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African Studies at Hofstra University

An Introduction to African Studies

African studies is an undergraduate program at Hofstra University aimed at introducing students to the study of African societies, languages and cultures. By offering a broad spectrum of courses in the humanities, social sciences, and the natural sciences it aims at accomplishing three major objectives:

1. To show students there are many reasons to study Africa.

Africa is the cradle of mankind, a region whose inhabitants have settled thoughout the world in numerous waves of migration. This is a process that continues today. In virtually every part of the world peoples of African descent play a vital role. In no place is this more evident than in the Americas where the largest Diaspora communities live.
Africa contains a disproportionate quantity of the world's raw materials. It's flora, fauna, and mineral resources have fueled the economies of the developing world. Africa has the largest number of spoken languages in the world reflecting it's rich cultural diversity. The musical and artistic traditions of Africa have shaped the main developments in 20th century art. Given Africa's unique position in world history and culture, African Studies to bear on our understanding of the forces shaping international socio-economic change today.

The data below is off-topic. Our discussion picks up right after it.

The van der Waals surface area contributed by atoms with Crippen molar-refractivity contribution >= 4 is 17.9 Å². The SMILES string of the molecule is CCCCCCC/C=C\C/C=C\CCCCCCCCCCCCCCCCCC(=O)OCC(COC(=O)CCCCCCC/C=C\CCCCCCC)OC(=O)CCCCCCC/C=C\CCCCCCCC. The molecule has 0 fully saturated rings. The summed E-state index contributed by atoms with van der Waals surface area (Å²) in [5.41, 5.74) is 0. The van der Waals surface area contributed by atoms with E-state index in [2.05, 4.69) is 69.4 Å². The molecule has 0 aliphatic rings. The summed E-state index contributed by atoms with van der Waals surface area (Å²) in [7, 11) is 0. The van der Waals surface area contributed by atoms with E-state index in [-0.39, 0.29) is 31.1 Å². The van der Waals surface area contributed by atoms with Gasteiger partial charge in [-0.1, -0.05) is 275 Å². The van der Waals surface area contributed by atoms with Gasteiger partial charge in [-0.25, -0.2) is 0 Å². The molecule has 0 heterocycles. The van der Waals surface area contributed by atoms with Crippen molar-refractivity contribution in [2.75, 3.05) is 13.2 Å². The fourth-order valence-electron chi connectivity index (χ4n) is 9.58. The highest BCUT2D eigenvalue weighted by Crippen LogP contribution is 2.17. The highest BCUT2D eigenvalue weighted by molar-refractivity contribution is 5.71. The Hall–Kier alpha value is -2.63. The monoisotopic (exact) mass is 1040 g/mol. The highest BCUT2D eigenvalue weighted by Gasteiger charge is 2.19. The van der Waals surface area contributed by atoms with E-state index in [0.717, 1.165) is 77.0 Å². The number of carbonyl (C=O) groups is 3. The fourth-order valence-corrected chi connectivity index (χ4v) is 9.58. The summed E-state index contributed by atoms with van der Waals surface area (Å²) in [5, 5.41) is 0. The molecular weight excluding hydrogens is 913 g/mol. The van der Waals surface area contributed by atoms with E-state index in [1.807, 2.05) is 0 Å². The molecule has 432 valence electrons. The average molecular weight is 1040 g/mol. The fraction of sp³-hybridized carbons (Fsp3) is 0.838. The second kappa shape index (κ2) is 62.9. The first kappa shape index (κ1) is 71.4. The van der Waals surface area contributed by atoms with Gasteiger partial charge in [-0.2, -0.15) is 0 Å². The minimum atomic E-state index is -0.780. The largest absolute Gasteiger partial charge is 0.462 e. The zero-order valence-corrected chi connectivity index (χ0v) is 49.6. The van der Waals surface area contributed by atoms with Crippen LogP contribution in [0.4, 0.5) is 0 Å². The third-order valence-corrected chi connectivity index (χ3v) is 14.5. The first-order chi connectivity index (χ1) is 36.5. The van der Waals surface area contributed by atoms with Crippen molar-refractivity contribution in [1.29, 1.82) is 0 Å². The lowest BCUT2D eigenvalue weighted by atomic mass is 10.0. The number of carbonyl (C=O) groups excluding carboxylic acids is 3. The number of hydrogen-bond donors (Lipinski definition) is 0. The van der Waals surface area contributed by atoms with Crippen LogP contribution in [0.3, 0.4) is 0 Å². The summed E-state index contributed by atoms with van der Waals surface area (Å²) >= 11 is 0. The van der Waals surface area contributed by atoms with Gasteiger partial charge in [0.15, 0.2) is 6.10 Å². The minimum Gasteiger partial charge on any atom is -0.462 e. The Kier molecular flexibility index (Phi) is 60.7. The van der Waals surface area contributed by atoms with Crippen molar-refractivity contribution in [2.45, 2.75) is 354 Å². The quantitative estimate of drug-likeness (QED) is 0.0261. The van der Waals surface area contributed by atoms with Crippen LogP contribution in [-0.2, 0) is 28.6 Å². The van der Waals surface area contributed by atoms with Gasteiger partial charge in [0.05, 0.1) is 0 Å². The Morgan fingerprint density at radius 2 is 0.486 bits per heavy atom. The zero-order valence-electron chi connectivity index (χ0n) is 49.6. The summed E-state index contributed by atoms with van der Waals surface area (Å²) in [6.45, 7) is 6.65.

2. To familiarize students with the main transformations that are occurring on the continent today.

3. To develop the African studies component of every department, thus contributing to a more in depth approach to traditional academic disciplines.

Hofstra's African Studies program is committed to sponsoring outreach events, initiating links to African and Diaspora cultural institutions, to facilitating student and faculty exchanges, and to serving as a resource for other departments and programs interested in developing an African Studies component.

Our faculties have conducted a wide variety of individual research projects throughout the continent, which have served to enrich our curricular offerings and motivate students to widen their knowledge of Africa and its Diaspora.